5. Lookout Security & Antivirus
Price per year: Free; $30, $100 premium versions | Minimum Android support: 4.4 Jelly Bean | Ads: No | App lock: No | Anti-theft: Partly premium
Lookout was one of the first Android antivirus apps, and its ease of use, clean interface and lack of ads explain its continued popularity. The free tier is bare-bones, and the premium tier charges $30 per year for features you'd get for free with most Android antivirus apps. At $100 per year, the "premium plus" plan is actually a fairly cheap identity-protection service. But we don't really know how well Lookout protects against malware, and its active scans are slow and heavy.
6. McAfee Mobile Security
Price per year: Free; $30 premium version | Minimum Android support: 4.2 Jelly Bean | Ads: Free version | App lock: Premium only | Anti-theft: Yes
Like Avast, McAfee offers a ton of features, and a free version full of ads and upsell suggestions. The malware protection is decent, and a useful "Guest" feature lets other people safely use your phone for a short time. You'll get some good stuff without paying, such as anti-theft features and a Wi-Fi security scanner. But the paid app is a bit pricey at $30 per year, and the VPN client costs even more.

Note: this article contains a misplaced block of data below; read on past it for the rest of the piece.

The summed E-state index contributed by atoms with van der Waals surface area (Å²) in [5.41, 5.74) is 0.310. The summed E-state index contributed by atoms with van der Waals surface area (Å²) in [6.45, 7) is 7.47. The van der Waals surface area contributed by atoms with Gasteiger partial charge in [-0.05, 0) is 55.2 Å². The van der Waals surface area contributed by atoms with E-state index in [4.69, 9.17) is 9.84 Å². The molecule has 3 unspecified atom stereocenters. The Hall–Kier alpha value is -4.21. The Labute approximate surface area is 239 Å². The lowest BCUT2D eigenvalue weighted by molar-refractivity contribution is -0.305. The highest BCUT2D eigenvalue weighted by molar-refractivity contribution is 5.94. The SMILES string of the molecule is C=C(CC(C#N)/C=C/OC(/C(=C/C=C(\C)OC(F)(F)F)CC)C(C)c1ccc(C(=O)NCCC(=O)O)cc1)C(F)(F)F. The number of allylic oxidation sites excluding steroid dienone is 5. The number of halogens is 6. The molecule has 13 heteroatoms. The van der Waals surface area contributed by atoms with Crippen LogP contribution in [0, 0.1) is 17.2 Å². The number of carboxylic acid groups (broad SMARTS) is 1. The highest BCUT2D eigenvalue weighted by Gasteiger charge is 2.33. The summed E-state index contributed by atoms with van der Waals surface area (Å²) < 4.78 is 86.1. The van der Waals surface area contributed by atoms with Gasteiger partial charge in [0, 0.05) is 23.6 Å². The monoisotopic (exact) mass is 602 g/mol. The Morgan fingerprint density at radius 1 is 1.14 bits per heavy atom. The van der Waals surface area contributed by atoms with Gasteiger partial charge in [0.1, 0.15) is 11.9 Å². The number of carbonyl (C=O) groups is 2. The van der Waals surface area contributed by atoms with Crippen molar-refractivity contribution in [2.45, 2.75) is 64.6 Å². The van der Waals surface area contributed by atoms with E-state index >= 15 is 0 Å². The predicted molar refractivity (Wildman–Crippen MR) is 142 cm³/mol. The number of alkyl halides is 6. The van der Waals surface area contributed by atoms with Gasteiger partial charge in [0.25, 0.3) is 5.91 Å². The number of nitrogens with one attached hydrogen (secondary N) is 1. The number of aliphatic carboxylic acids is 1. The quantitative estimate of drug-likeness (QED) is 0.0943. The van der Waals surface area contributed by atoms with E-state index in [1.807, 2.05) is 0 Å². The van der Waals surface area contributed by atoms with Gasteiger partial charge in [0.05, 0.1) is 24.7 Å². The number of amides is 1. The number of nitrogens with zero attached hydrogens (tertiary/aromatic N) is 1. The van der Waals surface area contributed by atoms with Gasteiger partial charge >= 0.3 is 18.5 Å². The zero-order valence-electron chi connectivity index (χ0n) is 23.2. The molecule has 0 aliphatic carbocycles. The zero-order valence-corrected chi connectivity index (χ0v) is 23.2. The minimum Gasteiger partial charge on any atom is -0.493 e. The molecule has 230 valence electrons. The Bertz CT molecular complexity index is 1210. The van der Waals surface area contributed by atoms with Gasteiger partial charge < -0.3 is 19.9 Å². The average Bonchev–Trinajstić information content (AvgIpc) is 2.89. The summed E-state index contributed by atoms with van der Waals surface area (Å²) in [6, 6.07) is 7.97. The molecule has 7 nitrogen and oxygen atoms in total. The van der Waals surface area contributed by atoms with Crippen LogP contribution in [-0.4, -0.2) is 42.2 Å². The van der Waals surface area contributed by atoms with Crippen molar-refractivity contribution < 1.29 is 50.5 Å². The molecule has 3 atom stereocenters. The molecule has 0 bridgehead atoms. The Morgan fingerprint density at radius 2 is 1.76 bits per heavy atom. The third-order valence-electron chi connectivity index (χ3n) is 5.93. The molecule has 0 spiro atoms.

7. Google Play Protect
Price per year: Free | Minimum Android support: 4.1 Jelly Bean | Ads: No | App lock: Yes | Anti-theft: Yes
Google Play Protect comes built into Android, but its dismal malware detection makes the strongest possible argument for using a third-party Android antivirus app. Google Play Protect's interface is minimal, there are no ads and the system impact is light, but for your own sake, please use something else.
8. Qihoo 360 Security
Price per year: Free; $12 premium version | Minimum Android support: 4.1 Jelly Bean | Ads: Free version | App lock: Yes | Anti-theft: No
Qihoo's 360 Security gives you everything for free, but the catch is that you'll be overwhelmed by ads, ads and more ads. Trading up to the ad-free version would be more compelling if we had a better idea of how well 360 Security protected against malware, and if it didn't slow system functions to a crawl during scans. As of now, we can't recommend 360 Security, free or paid.
Android antivirus app comparison chart
|Avast Mobile Security||Bitdefender Mobile Security||Google Play Protect||Kaspersky Mobile Antivirus||Lookout Security & Antivirus||McAfee Mobile Security||Norton Mobile Security for Android||Qihoo 360 Mobile Security|
|Price per year||Free; $12; $24||$15||Free||Free; $15||Free; $30; $100||Free; $30||Free; $30||Free; $12|
|Minimum Android support||4.1 Jelly Bean||4.0.3 Ice Cream Sandwich||4.1 Jelly Bean||4.2 Jelly Bean||4.4 Jelly Bean||4.2 Jelly Bean||4.1 Jelly Bean||4.2 Jelly Bean|
|Ads||Free version||No||No||No||No||Free version||SafeSearch||Free version|
|App lock||Premium only||Yes||Yes||Premium only||No||Premium only||No||Yes|
|Anti-theft||Partly premium||Yes||Yes||Yes||Partly premium||Yes||Yes||No|
|App advisor||Yes||Yes||No||No||Partly premium||Yes||Premium only||No|
|URL screener||Yes||Yes||Yes||Premium only||Premium only||Premium only||Yes||Yes, but iffy|
|Wi-Fi scanner||Yes||Yes||No||No||Premium only||Yes||Premium only||Yes|
|VPN||Costs extra||Unlimited data extra||No||No||Premium only||Costs extra||No||No|
|Wear OS support||No||Yes||No||Yes||No||Yes||No||No|